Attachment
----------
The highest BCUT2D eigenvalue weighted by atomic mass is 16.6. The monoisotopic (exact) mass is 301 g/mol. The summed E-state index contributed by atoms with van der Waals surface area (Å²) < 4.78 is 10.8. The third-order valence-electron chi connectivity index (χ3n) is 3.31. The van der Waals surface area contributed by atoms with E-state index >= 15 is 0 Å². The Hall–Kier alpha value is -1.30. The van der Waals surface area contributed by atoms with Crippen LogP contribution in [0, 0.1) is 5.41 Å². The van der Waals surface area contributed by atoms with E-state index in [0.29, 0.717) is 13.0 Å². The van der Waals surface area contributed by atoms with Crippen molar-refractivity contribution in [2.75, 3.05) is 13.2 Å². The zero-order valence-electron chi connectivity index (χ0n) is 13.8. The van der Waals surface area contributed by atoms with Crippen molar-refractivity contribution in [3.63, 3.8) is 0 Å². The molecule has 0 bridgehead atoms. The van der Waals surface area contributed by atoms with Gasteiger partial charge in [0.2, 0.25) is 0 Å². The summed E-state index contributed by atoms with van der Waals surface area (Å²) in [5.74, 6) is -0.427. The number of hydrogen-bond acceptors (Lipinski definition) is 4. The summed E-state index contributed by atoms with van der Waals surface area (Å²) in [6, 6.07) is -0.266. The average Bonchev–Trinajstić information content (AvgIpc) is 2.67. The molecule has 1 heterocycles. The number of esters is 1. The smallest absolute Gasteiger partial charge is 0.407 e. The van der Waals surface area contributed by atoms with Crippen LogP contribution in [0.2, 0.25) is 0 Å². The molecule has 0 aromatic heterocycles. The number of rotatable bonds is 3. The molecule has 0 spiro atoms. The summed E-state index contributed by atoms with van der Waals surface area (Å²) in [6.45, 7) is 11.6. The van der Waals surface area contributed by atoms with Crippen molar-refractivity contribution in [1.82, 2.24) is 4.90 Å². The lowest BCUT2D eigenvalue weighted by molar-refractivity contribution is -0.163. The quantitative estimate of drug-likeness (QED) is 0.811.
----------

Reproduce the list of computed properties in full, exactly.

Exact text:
The highest BCUT2D eigenvalue weighted by atomic mass is 16.6. The monoisotopic (exact) mass is 301 g/mol. The summed E-state index contributed by atoms with van der Waals surface area (Å²) < 4.78 is 10.8. The third-order valence-electron chi connectivity index (χ3n) is 3.31. The van der Waals surface area contributed by atoms with E-state index >= 15 is 0 Å². The Hall–Kier alpha value is -1.30. The van der Waals surface area contributed by atoms with Crippen LogP contribution in [0, 0.1) is 5.41 Å². The van der Waals surface area contributed by atoms with E-state index in [0.29, 0.717) is 13.0 Å². The van der Waals surface area contributed by atoms with Crippen molar-refractivity contribution in [2.75, 3.05) is 13.2 Å². The zero-order valence-electron chi connectivity index (χ0n) is 13.8. The van der Waals surface area contributed by atoms with Crippen molar-refractivity contribution in [3.63, 3.8) is 0 Å². The molecule has 0 bridgehead atoms. The van der Waals surface area contributed by atoms with Gasteiger partial charge in [0.2, 0.25) is 0 Å². The summed E-state index contributed by atoms with van der Waals surface area (Å²) in [5.74, 6) is -0.427. The number of hydrogen-bond acceptors (Lipinski definition) is 4. The summed E-state index contributed by atoms with van der Waals surface area (Å²) in [6, 6.07) is -0.266. The average Bonchev–Trinajstić information content (AvgIpc) is 2.67. The molecule has 1 heterocycles. The number of esters is 1. The smallest absolute Gasteiger partial charge is 0.407 e. The van der Waals surface area contributed by atoms with Crippen LogP contribution in [0.2, 0.25) is 0 Å². The molecule has 0 aromatic heterocycles. The number of rotatable bonds is 3. The molecule has 0 spiro atoms. The summed E-state index contributed by atoms with van der Waals surface area (Å²) in [6.45, 7) is 11.6. The van der Waals surface area contributed by atoms with Crippen molar-refractivity contribution in [1.82, 2.24) is 4.90 Å². The lowest BCUT2D eigenvalue weighted by molar-refractivity contribution is -0.163. The quantitative estimate of drug-likeness (QED) is 0.811.